Xylitol in Medications
Brutlag says most medications that contain xylitol are of the “meltaway” variety. These accounted for 12 percent of xylitol cases referred to a veterinary emergency facility, according to the Pet Poison Helpline—the second most behind gum.
You also might see xylitol in some medications containing melatonin, liquid prescription products, and gummy vitamins.
Xylitol in Lotions, Gels, and Deodorants
You’re probably thinking, “Wait, why does my deodorant contain an artificial sweetener?” Fair question.
“Xylitol has humectant properties,” Brutlag explains. “This means it can help a product retain moisture, which makes it perfect for products like this.”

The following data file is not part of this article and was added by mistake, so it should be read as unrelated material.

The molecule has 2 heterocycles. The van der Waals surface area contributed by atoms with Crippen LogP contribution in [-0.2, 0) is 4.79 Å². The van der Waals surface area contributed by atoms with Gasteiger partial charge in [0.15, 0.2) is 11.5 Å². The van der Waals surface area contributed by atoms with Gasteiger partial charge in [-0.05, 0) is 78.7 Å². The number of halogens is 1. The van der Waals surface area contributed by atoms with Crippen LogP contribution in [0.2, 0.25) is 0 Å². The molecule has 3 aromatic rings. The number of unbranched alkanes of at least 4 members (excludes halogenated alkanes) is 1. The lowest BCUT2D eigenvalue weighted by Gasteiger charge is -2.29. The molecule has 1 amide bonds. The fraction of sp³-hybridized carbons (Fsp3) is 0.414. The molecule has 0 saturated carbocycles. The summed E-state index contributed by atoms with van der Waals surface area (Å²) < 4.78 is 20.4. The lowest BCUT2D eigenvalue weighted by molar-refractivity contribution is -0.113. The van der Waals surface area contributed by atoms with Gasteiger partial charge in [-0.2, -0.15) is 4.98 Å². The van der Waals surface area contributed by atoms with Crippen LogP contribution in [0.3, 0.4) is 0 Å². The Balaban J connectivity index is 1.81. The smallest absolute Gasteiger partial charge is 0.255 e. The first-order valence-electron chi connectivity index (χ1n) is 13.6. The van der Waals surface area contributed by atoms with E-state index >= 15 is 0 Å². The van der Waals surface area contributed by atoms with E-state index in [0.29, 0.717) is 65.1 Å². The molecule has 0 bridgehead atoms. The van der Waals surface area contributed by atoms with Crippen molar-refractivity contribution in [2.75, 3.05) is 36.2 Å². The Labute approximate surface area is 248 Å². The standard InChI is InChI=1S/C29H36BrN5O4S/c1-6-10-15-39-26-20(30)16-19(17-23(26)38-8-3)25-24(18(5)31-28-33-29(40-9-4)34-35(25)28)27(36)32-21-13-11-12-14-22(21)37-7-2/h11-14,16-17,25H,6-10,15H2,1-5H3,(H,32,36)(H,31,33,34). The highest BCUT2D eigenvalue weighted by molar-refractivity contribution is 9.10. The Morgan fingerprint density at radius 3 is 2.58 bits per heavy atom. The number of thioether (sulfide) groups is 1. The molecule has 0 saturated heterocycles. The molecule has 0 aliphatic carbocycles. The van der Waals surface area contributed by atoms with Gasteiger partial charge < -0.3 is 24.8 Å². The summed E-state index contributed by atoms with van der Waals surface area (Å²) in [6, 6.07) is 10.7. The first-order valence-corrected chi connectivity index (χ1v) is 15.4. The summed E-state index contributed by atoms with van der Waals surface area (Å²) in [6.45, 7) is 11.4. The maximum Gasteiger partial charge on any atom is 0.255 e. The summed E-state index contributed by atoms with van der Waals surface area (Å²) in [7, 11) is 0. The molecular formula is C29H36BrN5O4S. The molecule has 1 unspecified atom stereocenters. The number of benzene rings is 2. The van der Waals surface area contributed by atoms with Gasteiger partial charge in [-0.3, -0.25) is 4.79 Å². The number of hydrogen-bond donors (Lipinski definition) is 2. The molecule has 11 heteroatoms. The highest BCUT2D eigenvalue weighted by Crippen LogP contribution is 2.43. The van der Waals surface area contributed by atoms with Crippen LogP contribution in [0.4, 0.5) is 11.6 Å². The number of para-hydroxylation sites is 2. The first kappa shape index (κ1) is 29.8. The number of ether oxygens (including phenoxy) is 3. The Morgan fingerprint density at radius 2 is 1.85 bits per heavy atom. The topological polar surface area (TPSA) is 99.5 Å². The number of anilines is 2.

Brutlag says this is a relatively new development, meaning even many veterinarians aren’t aware of the dangers of dogs digesting deodorants—at least when it comes to xylitol. As with everything on this list, it’s best to keep such products in a cabinet or on a high shelf—completely out of reach of your four-legged friends.
This article was verified and edited for accuracy by Dr. Jennifer Coates, DVM
A hormone created by the pancreas that helps to regulate the flow of glucose
Term used to imply that a situation or condition is more severe than usual; also used to refer to a disease having run a short course or come on suddenly.